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Sunday, May 3, 2015

Catholic News World : Sunday May 3, 2015 - Share!

2015


Free Catholic Movie : Pope John Paul II : Stars Albert Finney #JPII

This film's timeline begins with the death of Pope John Paul I on September 29, 1978, and then flashes back to Karol Wojtyła as a young man growing up decades earlier in Wadowice, Poland. The storyline then returns slowly back to 1978, covering Wojtyła's early life, family relationships, his political involvements fighting against Nazism during World War II and struggling against post-World War II Communism in Poland, and his relationship and involvement in the Roman Catholic Church as he becomes a priest, a bishop, a cardinal, and is eventually installed as a pope.
For Free Catholic Movies/Breaking News/Daily Saint and More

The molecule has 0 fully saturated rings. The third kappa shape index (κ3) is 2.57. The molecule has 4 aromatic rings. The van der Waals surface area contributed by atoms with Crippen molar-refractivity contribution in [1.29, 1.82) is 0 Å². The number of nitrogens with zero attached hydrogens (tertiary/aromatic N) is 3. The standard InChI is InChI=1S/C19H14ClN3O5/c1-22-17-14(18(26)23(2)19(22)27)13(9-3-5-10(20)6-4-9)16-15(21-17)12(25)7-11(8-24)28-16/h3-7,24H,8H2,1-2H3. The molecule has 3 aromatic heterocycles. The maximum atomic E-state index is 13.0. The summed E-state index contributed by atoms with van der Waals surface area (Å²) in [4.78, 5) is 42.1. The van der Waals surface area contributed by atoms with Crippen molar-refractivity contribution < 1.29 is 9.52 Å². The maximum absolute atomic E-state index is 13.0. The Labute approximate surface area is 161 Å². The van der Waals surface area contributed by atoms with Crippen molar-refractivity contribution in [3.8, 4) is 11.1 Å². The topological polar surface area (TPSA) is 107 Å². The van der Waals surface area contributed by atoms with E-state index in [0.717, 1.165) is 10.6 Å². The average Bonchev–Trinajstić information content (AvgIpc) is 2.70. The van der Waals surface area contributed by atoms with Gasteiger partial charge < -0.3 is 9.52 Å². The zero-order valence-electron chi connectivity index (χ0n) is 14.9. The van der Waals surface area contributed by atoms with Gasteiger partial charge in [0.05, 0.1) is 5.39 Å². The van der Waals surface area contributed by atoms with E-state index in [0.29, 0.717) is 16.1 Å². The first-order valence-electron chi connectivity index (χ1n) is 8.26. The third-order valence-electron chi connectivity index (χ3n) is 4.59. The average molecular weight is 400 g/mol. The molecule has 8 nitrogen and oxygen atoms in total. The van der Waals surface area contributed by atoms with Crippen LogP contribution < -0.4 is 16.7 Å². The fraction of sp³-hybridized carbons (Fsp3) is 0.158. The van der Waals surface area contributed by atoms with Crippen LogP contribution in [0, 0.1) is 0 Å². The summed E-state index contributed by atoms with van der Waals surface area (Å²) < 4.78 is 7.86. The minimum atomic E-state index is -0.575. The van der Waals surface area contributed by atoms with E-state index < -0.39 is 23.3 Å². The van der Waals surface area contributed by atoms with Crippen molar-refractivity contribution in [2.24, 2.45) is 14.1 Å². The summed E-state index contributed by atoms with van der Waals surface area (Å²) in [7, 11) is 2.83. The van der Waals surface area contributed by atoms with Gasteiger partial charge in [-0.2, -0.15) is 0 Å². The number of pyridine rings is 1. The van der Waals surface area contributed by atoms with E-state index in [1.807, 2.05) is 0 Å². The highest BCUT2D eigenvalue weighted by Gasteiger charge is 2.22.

Pope John Paul II is a 1984 American biopic drama TV movie based on the life of Karol Wojtyła, from his early days as an activist in Poland to his installation as Pope John Paul II. Written by Christopher Knopf and directed by Herbert Wise, the film stars Albert Finney, Robert Austin, Caroline Bliss, Brian Cox, and John Forgeham. The film marks both Albert Finney's American television debut and the first script Finney had ever turned down upon initial reading.

#PopeFrancis at Sunday Mass “To remain in Jesus means to be united to Him..." Homily/Video

(Vatican Radio) Pope Francis on Sunday celebrated Mass at the Roman parish of Regina Pacis (Queen of Peace) in the suburb of Ostia. During his homily on the day’s Gospel, the Pope focused on the words of Christ at the Last Supper: “Remain with me.” The Christian life, he said, consists precisely in remaining in Jesus. “To remain in Jesus means to be united to Him, to receive life from Him, to receive love from Him, to receive the Holy Spirit from Him.”